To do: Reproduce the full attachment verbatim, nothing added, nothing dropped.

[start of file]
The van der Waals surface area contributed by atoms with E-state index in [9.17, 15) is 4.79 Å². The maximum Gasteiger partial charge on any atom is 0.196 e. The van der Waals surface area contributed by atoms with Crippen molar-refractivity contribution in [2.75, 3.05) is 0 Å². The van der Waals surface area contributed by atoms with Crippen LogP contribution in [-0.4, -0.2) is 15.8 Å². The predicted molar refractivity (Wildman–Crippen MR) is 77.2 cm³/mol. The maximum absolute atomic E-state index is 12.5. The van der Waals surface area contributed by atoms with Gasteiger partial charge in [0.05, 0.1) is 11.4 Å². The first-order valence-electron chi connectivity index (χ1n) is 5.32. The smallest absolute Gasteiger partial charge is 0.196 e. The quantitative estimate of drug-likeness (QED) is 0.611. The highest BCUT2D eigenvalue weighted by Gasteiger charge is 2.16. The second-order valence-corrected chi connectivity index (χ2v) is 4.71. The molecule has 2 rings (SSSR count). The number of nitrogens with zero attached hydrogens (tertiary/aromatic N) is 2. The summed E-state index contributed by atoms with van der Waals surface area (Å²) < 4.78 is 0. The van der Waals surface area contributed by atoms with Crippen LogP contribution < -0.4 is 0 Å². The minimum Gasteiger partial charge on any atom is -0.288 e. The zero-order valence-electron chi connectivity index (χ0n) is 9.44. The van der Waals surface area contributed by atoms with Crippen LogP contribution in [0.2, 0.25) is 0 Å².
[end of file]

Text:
The van der Waals surface area contributed by atoms with E-state index in [9.17, 15) is 4.79 Å². The maximum Gasteiger partial charge on any atom is 0.196 e. The van der Waals surface area contributed by atoms with Crippen molar-refractivity contribution in [2.75, 3.05) is 0 Å². The van der Waals surface area contributed by atoms with Crippen LogP contribution in [-0.4, -0.2) is 15.8 Å². The predicted molar refractivity (Wildman–Crippen MR) is 77.2 cm³/mol. The maximum absolute atomic E-state index is 12.5. The van der Waals surface area contributed by atoms with Gasteiger partial charge in [0.05, 0.1) is 11.4 Å². The first-order valence-electron chi connectivity index (χ1n) is 5.32. The smallest absolute Gasteiger partial charge is 0.196 e. The quantitative estimate of drug-likeness (QED) is 0.611. The highest BCUT2D eigenvalue weighted by Gasteiger charge is 2.16. The second-order valence-corrected chi connectivity index (χ2v) is 4.71. The molecule has 2 rings (SSSR count). The number of nitrogens with zero attached hydrogens (tertiary/aromatic N) is 2. The summed E-state index contributed by atoms with van der Waals surface area (Å²) < 4.78 is 0. The van der Waals surface area contributed by atoms with Crippen LogP contribution < -0.4 is 0 Å². The minimum Gasteiger partial charge on any atom is -0.288 e. The zero-order valence-electron chi connectivity index (χ0n) is 9.44. The van der Waals surface area contributed by atoms with Crippen LogP contribution in [0.2, 0.25) is 0 Å².